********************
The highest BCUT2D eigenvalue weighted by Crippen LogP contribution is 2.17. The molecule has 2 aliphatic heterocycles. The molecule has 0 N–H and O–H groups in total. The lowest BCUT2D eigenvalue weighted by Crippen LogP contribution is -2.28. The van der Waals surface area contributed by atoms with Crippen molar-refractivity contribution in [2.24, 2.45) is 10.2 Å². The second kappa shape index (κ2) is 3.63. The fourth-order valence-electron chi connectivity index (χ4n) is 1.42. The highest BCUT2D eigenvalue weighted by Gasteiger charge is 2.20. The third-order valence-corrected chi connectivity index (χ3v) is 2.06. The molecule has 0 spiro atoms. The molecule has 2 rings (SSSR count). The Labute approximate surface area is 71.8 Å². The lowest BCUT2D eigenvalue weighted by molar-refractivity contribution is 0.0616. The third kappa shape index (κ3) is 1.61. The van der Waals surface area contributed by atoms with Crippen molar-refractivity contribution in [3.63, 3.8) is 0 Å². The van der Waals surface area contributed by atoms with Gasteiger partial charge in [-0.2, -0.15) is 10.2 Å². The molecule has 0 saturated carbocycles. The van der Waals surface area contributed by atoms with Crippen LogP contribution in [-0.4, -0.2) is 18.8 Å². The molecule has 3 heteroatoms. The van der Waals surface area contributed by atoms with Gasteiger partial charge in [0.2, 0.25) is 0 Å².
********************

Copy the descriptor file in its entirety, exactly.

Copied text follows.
The highest BCUT2D eigenvalue weighted by Crippen LogP contribution is 2.17. The molecule has 2 aliphatic heterocycles. The molecule has 0 N–H and O–H groups in total. The lowest BCUT2D eigenvalue weighted by Crippen LogP contribution is -2.28. The van der Waals surface area contributed by atoms with Crippen molar-refractivity contribution in [2.24, 2.45) is 10.2 Å². The second kappa shape index (κ2) is 3.63. The fourth-order valence-electron chi connectivity index (χ4n) is 1.42. The highest BCUT2D eigenvalue weighted by Gasteiger charge is 2.20. The third-order valence-corrected chi connectivity index (χ3v) is 2.06. The molecule has 0 spiro atoms. The molecule has 2 rings (SSSR count). The Labute approximate surface area is 71.8 Å². The lowest BCUT2D eigenvalue weighted by molar-refractivity contribution is 0.0616. The third kappa shape index (κ3) is 1.61. The van der Waals surface area contributed by atoms with Crippen molar-refractivity contribution in [3.63, 3.8) is 0 Å². The van der Waals surface area contributed by atoms with Gasteiger partial charge in [-0.2, -0.15) is 10.2 Å². The molecule has 0 saturated carbocycles. The van der Waals surface area contributed by atoms with Crippen LogP contribution in [-0.4, -0.2) is 18.8 Å². The molecule has 3 heteroatoms. The van der Waals surface area contributed by atoms with Gasteiger partial charge in [0.2, 0.25) is 0 Å².